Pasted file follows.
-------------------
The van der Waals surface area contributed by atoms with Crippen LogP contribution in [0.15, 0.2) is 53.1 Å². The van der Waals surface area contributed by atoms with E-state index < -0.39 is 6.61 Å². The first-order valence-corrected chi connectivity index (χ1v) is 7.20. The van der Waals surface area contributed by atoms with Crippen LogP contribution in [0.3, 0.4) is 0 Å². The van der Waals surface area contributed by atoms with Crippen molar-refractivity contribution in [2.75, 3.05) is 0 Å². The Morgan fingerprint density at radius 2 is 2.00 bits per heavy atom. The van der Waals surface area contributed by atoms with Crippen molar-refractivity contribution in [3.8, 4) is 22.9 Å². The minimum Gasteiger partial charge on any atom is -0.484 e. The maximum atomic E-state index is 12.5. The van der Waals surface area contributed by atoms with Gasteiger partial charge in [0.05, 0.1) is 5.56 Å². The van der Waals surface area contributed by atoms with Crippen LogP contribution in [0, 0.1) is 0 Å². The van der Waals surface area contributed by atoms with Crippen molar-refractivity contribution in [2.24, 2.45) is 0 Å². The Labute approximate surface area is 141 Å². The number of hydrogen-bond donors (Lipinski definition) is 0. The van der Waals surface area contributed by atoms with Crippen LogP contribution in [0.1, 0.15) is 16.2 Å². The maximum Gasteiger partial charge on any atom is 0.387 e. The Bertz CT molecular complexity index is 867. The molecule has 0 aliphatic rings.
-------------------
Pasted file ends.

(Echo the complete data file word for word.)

The van der Waals surface area contributed by atoms with Crippen LogP contribution in [0.15, 0.2) is 53.1 Å². The van der Waals surface area contributed by atoms with E-state index < -0.39 is 6.61 Å². The first-order valence-corrected chi connectivity index (χ1v) is 7.20. The van der Waals surface area contributed by atoms with Crippen LogP contribution in [0.3, 0.4) is 0 Å². The van der Waals surface area contributed by atoms with Crippen molar-refractivity contribution in [2.75, 3.05) is 0 Å². The Morgan fingerprint density at radius 2 is 2.00 bits per heavy atom. The van der Waals surface area contributed by atoms with Crippen molar-refractivity contribution in [3.8, 4) is 22.9 Å². The minimum Gasteiger partial charge on any atom is -0.484 e. The maximum atomic E-state index is 12.5. The van der Waals surface area contributed by atoms with Gasteiger partial charge in [0.05, 0.1) is 5.56 Å². The van der Waals surface area contributed by atoms with Crippen LogP contribution in [0, 0.1) is 0 Å². The van der Waals surface area contributed by atoms with Crippen molar-refractivity contribution in [2.24, 2.45) is 0 Å². The Labute approximate surface area is 141 Å². The number of hydrogen-bond donors (Lipinski definition) is 0. The van der Waals surface area contributed by atoms with Crippen LogP contribution in [0.1, 0.15) is 16.2 Å². The maximum Gasteiger partial charge on any atom is 0.387 e. The Bertz CT molecular complexity index is 867. The molecule has 0 aliphatic rings.